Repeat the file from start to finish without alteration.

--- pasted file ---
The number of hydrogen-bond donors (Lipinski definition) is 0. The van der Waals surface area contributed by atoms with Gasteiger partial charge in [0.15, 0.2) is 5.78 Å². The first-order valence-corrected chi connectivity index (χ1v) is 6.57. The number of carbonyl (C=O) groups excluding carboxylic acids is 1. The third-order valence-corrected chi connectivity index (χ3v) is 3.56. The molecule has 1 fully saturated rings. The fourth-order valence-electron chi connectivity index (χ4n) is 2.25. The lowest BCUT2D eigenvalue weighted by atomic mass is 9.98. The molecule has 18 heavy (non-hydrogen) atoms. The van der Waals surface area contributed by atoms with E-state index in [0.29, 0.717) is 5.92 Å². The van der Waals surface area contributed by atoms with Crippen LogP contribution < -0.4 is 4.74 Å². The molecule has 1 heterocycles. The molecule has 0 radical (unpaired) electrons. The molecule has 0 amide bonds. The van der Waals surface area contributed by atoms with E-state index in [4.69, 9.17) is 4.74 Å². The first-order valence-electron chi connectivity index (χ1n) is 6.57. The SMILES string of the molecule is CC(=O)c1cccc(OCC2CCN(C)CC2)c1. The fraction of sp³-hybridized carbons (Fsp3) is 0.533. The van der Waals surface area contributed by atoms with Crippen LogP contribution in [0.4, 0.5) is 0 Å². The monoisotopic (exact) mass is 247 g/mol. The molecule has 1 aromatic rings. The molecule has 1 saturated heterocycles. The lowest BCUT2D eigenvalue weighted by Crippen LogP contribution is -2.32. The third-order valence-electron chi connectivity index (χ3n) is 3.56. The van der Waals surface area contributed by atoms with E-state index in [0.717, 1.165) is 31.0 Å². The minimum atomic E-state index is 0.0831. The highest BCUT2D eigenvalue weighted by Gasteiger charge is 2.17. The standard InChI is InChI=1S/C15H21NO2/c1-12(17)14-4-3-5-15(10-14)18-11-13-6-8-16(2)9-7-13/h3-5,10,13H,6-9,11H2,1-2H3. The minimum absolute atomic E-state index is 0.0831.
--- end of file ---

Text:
The number of hydrogen-bond donors (Lipinski definition) is 0. The van der Waals surface area contributed by atoms with Gasteiger partial charge in [0.15, 0.2) is 5.78 Å². The first-order valence-corrected chi connectivity index (χ1v) is 6.57. The number of carbonyl (C=O) groups excluding carboxylic acids is 1. The third-order valence-corrected chi connectivity index (χ3v) is 3.56. The molecule has 1 fully saturated rings. The fourth-order valence-electron chi connectivity index (χ4n) is 2.25. The lowest BCUT2D eigenvalue weighted by atomic mass is 9.98. The molecule has 18 heavy (non-hydrogen) atoms. The van der Waals surface area contributed by atoms with E-state index in [0.29, 0.717) is 5.92 Å². The van der Waals surface area contributed by atoms with Crippen LogP contribution < -0.4 is 4.74 Å². The molecule has 1 heterocycles. The molecule has 0 radical (unpaired) electrons. The molecule has 0 amide bonds. The van der Waals surface area contributed by atoms with E-state index in [4.69, 9.17) is 4.74 Å². The first-order valence-electron chi connectivity index (χ1n) is 6.57. The SMILES string of the molecule is CC(=O)c1cccc(OCC2CCN(C)CC2)c1. The fraction of sp³-hybridized carbons (Fsp3) is 0.533. The van der Waals surface area contributed by atoms with Crippen LogP contribution in [0.4, 0.5) is 0 Å². The monoisotopic (exact) mass is 247 g/mol. The molecule has 1 aromatic rings. The molecule has 1 saturated heterocycles. The lowest BCUT2D eigenvalue weighted by Crippen LogP contribution is -2.32. The third-order valence-electron chi connectivity index (χ3n) is 3.56. The van der Waals surface area contributed by atoms with E-state index in [0.717, 1.165) is 31.0 Å². The minimum atomic E-state index is 0.0831. The highest BCUT2D eigenvalue weighted by Gasteiger charge is 2.17. The standard InChI is InChI=1S/C15H21NO2/c1-12(17)14-4-3-5-15(10-14)18-11-13-6-8-16(2)9-7-13/h3-5,10,13H,6-9,11H2,1-2H3. The minimum absolute atomic E-state index is 0.0831.